Medical students who did not match into a residency position have a difficult, stressful, and uncertain time period ahead of them, thanks to overzealous funding of new medical schools, an influx of international medical graduates and specialty-switchers competing for positions, and above all a shortage of government-funded training positions.
Here are ten things to do for students in this position.
1. SOAP, if eligible.
Unmatched students can participate in the Supplemental Offer and Acceptance Program for leftover residency spots. Students should go into the system and contact the programs they are interested in. They can add additional letters of recommendation, or update a resume if relevant. If the SOAP does not work out….
2. Identify medical school allies.
Who is willing to make a phone call? Who is willing to be available if a new position opens up for an attending-to-attending call? Who can dig up a paid research position? Senior residents and fellows are an important resource. They are almost-attendings, and may be on their way to different hospitals, where they will have a line on open positions before anyone else. They should be aware of the situation and have the student’s cell phone number.
3. Sort out finances.
Students should take any outstanding loan money and pay off credit card balances to prevent neglect of finances during this stressful time. Other good moves include moving out of an expensive apartment to live with family or friends, canceling cable, and selling unneeded items in anticipation of a last-second move across the country.
4. Add any and all contacts on LinkedIn, even the attending from that one random day at the endocrinology clinic.
Doctors move around and change jobs, so it is important to retain the original network from medical school without tracking people down by hand. Being well-connected online, with a professional LinkedIn page, will help during the inevitable program director Googling of each applicant. It goes without saying that Facebook and Instagram pages should have been scrubbed clean of anything offensive well before the Match.
5. Get some vitamin D and exercise.
Being soon-to-be unemployed after years of working hard at the most elite level of education is a huge letdown, and has led to depression in many students. Health is always the first priority, and a regular running and lifting routine will show up in an applicant’s energy during an interview.
6. Reach out to the Internet.
There are Facebook groups available for residency spot listings and unmatched students. Tweetchats like #womeninmedicinechat can be supportive and helpful.
7. Make e-mail and phone lists of residency programs of interest.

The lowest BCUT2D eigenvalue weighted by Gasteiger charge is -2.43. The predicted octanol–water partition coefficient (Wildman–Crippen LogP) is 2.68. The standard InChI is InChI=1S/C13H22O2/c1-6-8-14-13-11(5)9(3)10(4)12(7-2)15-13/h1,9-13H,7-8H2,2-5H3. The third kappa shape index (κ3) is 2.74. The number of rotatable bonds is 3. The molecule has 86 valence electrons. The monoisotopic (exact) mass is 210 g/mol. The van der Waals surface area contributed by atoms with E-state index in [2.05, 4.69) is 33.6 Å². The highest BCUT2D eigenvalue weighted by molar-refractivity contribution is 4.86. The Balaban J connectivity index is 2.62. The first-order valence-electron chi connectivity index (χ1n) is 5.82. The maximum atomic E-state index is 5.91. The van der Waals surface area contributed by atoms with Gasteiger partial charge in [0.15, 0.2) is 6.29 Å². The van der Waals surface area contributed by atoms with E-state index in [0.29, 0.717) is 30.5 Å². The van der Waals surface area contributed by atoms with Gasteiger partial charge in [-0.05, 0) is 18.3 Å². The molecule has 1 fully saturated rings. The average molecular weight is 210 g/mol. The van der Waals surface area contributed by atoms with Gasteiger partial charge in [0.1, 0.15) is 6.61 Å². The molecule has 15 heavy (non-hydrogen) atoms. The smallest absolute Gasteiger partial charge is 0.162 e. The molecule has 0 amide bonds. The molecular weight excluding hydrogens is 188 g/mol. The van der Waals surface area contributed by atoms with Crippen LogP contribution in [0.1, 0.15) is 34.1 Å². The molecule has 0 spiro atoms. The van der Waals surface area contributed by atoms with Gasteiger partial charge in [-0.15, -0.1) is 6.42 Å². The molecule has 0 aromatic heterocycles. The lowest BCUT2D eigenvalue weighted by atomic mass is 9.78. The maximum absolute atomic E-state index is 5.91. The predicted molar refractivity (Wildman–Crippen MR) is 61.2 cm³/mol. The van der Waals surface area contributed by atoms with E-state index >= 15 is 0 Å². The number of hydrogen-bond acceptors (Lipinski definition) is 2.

This can be a collaborative project with other unmatched students, since there are so many of them. The American Medical Association’s FREIDA website makes it tedious to find this information, but it is worth it to have a list for cold-calling.
8. Use that list to call programs.
Students should call some programs every day. When friends ask what they can do to help, they should hand them a list of phone numbers, with a simple script. ‘Hello, do you have any PGY-1 positions?”
9. Eliminate unnecessary commitments.
Students should explain to their medical schools and families that now is the time for a fully-realized effort to find a job that about 50,000 other hungry people may want. Much-anticipated trips are still a great way to relieve stress and make memories, but non-critical medical school activities and baby showers can definitely go.
10. Apply for a non-clinical job with advancement opportunities, or undergo training for one.
Unmatched medical students should be prepared to live without medicine, in the worst-case scenario. Starting work toward an alternate career can provide financial stability while the graduate is going through the Match and looking for vacancies on the side. Example careers with advancement include pharmaceutical research or clinical trials management. If those do not provide the ability to fly out for an interview with a few days’ notice, students can do anything from getting a real estate license to learning Web development in a crash course, in order to make money while waiting for a residency and building a real respectable second career with expertise.
About the Author
Monya De, MD MPH is an internal medicine physician, journalist, and speaker in Los Angeles. She has been a reporter for the ABC News Medical Unit, a commentator for the television show “Hopkins,” and a script consultant for shows including “Harry’s Law”, “The Ghost Whisperer”, “Brothers and Sisters”, “House”, “The Firm”, and “black-ish”. Dr. De attended Stanford University and graduated with distinction from the University of California, Irvine School of Medicine. She is the co-author of the 2016 book Minerals:The Forgotten Nutrient. Find her on Twitter @medjournalist.